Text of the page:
2. “Casablanca”. Its a decent movie. If not for Henreid, Bergman, Bogart, Raines, Lorre, Veidt, and Curtis and several superb character actors it would not amount to much, pretty dull actually. As for romance I’d give it a ‘7’, after all it has a pretty good beat and you can dance to it. If you’re under 40 you probably have no idea what I’m talking about! Okay, okay, just kidding. This movie remains one of the best ever! Great chemistry, acting, directing, its got it all! When it comes to intrigue and romance there is none better, individual tastes and preferences in consideration, and it remains one of the most popular movies in film history and rightly so, so there!

    Like

    • Hiya Kid. “Casablanca” – one of the great stories. Without the big stars, you say, the story might be pretty dull. I dunno. All movies need some good actors to put over a story. And this one has them in spades. But think about it, the story is pretty compelling. A man’s ex-lover comes to see him about papers that could set her husband free. Can she get ’em or not. Again, this might not be a classic without Bogart, Bergman, Henreid, Rains, Lorre and Veidt in charge some seventy-odd years later. But the story itsel, the plot machinations are pretty good.
      _____

      L0L! Your American Bandstand reference went straight to the heart of my memories. “Casablanca” has a pretty good beat and my heart dances to it. I’ll give it an “8”.

      Like

  3. Thanks Theresa and Happy Valentines Day.As usual your essays were informative and fun,and all three films deserve to be the classics that they did become.A little real life drama comes to mind where another actress wins Oscar,gives up Hollywood career,deserts country.and becomes a real life princess…and that of course would be (our) Philly’s own Grace Kelly.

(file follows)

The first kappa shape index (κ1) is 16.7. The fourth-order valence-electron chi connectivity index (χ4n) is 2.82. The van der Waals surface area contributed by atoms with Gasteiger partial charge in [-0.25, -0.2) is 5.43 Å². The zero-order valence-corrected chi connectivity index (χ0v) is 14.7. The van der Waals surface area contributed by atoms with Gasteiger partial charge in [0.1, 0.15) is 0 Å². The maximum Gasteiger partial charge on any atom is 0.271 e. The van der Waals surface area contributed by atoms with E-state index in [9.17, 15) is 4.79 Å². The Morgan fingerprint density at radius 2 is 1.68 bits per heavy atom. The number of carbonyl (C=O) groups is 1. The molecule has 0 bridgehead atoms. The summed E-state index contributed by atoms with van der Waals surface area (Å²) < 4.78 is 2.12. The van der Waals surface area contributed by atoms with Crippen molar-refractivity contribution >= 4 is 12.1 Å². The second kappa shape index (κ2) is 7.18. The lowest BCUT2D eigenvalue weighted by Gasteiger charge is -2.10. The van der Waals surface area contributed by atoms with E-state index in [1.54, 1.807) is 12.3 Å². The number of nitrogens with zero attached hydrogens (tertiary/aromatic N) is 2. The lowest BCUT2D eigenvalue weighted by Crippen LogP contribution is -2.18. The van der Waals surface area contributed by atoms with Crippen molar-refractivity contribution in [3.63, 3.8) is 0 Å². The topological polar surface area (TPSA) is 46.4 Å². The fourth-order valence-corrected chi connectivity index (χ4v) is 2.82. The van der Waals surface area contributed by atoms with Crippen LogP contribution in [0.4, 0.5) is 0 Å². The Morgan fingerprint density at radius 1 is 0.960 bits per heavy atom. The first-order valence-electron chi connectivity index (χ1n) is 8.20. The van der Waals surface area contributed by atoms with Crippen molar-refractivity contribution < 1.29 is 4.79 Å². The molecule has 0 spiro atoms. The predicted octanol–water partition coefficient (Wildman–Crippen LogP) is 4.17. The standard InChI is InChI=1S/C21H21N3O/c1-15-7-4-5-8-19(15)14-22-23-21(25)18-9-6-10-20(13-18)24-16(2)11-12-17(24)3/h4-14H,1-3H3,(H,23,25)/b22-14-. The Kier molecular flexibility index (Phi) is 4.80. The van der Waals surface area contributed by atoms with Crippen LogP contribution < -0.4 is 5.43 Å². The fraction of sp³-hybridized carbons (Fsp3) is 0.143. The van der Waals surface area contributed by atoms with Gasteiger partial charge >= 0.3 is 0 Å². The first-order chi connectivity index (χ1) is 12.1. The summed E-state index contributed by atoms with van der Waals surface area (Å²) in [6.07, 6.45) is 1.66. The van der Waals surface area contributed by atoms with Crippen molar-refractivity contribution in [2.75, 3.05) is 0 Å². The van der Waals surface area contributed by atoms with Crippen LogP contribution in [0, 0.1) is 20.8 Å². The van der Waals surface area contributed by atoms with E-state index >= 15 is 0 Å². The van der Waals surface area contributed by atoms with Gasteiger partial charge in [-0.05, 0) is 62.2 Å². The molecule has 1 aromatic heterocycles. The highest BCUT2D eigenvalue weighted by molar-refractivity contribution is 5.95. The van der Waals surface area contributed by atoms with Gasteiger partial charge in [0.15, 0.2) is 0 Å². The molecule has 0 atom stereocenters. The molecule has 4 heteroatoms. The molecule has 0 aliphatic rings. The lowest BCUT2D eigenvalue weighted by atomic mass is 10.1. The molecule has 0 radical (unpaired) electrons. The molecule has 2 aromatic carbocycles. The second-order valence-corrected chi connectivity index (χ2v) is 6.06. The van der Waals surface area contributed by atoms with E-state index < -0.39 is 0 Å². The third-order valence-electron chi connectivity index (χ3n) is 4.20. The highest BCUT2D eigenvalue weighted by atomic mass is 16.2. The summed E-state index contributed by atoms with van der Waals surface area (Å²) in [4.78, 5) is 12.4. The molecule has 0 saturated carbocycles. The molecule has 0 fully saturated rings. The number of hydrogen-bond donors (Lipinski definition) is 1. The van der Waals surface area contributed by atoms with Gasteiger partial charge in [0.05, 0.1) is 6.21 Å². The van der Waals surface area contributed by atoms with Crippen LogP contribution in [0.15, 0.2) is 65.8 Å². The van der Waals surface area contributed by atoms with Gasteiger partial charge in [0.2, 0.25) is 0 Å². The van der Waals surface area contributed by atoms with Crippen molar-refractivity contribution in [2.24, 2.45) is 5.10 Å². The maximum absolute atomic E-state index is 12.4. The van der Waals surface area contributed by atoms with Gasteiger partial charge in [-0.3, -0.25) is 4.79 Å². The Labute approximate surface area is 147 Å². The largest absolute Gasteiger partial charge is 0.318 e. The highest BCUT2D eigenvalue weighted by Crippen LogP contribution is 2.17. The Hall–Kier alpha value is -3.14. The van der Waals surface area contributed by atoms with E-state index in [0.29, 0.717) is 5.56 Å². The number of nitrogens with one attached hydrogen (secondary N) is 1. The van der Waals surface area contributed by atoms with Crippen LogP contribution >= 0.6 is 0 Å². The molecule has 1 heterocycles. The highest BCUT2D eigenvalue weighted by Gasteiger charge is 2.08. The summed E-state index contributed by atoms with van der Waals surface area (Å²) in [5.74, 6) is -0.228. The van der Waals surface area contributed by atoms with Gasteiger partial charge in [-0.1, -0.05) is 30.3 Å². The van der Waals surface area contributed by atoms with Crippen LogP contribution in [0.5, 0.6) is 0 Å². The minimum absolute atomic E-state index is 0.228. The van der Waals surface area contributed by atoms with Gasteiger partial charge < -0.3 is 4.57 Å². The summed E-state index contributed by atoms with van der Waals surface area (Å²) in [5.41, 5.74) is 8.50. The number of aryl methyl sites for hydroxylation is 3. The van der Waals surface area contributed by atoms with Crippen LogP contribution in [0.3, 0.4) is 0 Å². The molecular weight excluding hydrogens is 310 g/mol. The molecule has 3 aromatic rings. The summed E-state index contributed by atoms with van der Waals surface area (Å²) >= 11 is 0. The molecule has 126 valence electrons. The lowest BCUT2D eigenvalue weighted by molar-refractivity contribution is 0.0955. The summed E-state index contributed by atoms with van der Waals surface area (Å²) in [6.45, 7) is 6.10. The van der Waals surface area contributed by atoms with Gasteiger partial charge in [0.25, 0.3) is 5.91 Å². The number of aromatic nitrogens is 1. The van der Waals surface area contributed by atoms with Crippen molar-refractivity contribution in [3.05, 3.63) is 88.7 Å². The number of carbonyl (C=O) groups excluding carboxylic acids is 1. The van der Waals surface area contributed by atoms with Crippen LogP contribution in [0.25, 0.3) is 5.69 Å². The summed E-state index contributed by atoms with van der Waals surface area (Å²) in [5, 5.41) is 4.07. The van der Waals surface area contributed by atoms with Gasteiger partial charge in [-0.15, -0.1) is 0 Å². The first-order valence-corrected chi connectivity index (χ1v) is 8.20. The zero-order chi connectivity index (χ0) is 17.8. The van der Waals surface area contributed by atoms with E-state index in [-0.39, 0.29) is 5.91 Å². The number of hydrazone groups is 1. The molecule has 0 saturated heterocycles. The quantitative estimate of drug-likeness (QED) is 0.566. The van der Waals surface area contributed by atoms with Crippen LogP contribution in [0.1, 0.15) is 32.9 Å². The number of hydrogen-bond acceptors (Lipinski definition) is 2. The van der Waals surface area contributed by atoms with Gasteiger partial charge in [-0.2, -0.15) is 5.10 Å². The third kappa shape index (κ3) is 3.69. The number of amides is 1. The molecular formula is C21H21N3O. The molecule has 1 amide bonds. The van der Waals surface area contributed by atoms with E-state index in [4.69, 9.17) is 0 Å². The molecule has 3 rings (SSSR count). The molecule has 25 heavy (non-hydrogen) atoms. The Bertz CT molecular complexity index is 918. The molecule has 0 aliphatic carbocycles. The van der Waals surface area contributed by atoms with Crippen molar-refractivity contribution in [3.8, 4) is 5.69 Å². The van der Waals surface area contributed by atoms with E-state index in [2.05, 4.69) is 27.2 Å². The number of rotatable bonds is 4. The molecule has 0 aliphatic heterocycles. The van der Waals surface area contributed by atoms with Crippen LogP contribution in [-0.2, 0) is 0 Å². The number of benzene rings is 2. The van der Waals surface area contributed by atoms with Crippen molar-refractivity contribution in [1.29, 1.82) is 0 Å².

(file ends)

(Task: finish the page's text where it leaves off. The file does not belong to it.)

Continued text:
Like

    • Hi there Bob. Thanks for reading. Glad you’re enjoying my essays and picked up on my Princess Grace reference. Appreciate your comments. Thanxx! And a good Valentine’s Day to you as well.

      Like

  4. Just finished watching ‘Casablanca’ for the hundreth time. Well-written, T. Bogie unleashed his heart, and then had to unleash it again….

    Like

  5. I’ll never forget seeing the first act of La Boheme with two men, even older than I. Though it is not the sad part of the story, the three of us were in tears before the act ended.

    Like

  6. Oh, Roman Holiday…watching Peck swallow while he’s on that line, willing her the strength to carry on…he has the most expressive Adams apple in history of the movies.

    Like

    • Now THAT is the best commentary I’ve ever heard on this movie. L0L!! Peck is an actor down to his Adam’s Apple. ( I’m amazed that Wyler kept us on that line as she greeted the reporters. That would NEVER go in today’s movies. The suspense… )

      Like

Please leave a comment ( No Anonymous Replies Accepted )

Fill in your details below or click an icon to log in:

WordPress.com Logo

You are commenting using your WordPress.com account. Log Out /  Change )

Google photo

You are commenting using your Google account. Log Out /  Change )

Twitter picture

You are commenting using your Twitter account. Log Out /  Change )

Facebook photo

You are commenting using your Facebook account. Log Out /  Change )

Connecting to %s

This site uses Akismet to reduce spam. Learn how your comment data is processed.